Sir Sultan Mahomed Shah also introduced organizational forms that gave Ismāʿīlī communities the means to structure and regulate their own affairs. [10] These were built on the Muslim tradition of a communitarian ethic on the one hand, and responsible individual conscience with freedom to negotiate one's own moral commitment and destiny on the other. In 1905 he ordained the first Ismā'īlī Constitution for the social governance of the community in East Africa. The new administration for the Community's affairs was organised into a hierarchy of councils at the local, national, and regional levels. The constitution also set out rules in such matters as marriage, divorce and inheritance, guidelines for mutual cooperation and support among Ismā'īlīs, and their interface with other communities. Similar constitutions were promulgated in India, and all were periodically revised to address emerging needs and circumstances in diverse settings. [10]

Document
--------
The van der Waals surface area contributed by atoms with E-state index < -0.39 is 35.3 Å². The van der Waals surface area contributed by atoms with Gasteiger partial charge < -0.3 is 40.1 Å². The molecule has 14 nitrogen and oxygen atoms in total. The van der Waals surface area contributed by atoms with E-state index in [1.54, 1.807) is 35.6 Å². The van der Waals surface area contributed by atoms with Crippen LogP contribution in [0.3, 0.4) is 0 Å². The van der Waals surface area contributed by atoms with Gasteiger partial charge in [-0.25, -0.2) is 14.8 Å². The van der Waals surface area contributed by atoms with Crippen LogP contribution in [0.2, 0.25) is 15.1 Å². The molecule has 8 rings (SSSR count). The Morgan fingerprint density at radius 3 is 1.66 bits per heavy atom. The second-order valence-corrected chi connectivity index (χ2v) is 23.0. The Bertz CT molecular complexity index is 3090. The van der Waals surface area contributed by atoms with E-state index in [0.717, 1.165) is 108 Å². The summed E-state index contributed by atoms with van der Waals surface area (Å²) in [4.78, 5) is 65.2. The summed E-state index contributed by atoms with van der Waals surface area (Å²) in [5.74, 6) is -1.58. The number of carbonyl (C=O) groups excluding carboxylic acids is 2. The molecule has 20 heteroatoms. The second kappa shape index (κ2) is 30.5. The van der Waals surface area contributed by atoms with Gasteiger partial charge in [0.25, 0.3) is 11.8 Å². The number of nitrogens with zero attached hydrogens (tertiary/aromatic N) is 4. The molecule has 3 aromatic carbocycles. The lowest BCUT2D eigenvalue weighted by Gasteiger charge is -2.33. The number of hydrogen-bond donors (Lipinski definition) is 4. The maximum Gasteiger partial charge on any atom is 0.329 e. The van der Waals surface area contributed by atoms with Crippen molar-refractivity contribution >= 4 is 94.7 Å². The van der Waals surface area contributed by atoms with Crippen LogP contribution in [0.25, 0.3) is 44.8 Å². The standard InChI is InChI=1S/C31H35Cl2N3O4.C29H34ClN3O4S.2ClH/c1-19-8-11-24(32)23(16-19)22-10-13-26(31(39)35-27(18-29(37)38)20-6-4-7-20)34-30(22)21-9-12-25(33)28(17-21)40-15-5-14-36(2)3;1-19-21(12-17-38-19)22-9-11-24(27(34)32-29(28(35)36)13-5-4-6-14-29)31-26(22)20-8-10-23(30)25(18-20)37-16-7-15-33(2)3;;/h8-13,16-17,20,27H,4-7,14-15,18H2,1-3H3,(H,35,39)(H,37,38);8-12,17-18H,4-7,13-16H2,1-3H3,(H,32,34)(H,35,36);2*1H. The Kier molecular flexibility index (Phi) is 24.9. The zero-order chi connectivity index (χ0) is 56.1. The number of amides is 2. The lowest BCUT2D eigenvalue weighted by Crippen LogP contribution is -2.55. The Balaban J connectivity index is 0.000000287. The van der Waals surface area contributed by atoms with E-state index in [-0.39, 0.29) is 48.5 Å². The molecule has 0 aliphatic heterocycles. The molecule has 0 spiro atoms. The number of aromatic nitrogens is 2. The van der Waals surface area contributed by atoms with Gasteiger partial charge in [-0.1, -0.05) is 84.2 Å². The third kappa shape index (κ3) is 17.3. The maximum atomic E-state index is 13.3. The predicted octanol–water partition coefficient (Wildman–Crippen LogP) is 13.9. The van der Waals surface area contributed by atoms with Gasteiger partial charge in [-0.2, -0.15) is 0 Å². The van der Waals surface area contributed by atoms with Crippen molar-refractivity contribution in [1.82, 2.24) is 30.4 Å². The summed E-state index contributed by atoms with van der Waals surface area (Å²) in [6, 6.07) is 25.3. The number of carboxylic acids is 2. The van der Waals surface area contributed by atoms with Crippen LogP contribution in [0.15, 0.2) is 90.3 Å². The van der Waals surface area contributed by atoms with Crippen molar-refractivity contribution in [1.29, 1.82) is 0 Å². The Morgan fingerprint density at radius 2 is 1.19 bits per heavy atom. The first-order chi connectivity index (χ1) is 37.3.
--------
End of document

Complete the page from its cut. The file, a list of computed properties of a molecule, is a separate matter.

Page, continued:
Following the Second World War, far-reaching social, economic and political changes profoundly affected a number of areas where Ismāʿīlīs resided. In 1947, British rule in the Indian Subcontinent was replaced by the sovereign, independent nations of India, Pakistan and later Bangladesh, resulting in the migration of millions people and significant loss of life and property. In the Middle East, the Suez crisis of 1956 as well as the preceding crisis in Iran, demonstrated the sharp upsurge of nationalism, which was as assertive of the region's social and economic aspirations as of its political independence. Africa was also set on its course to decolonisation, swept by what Harold Macmillan, the then British prime minister, termed the "wind of change". By the early 1960s, most of East and Central Africa, where the majority of the Ismāʿīlī population on the continent resided, including Tanganyika, Kenya, Uganda, Madagascar, Rwanda, Burundi and Zaire, had attained their political independence.

Religious and Social Views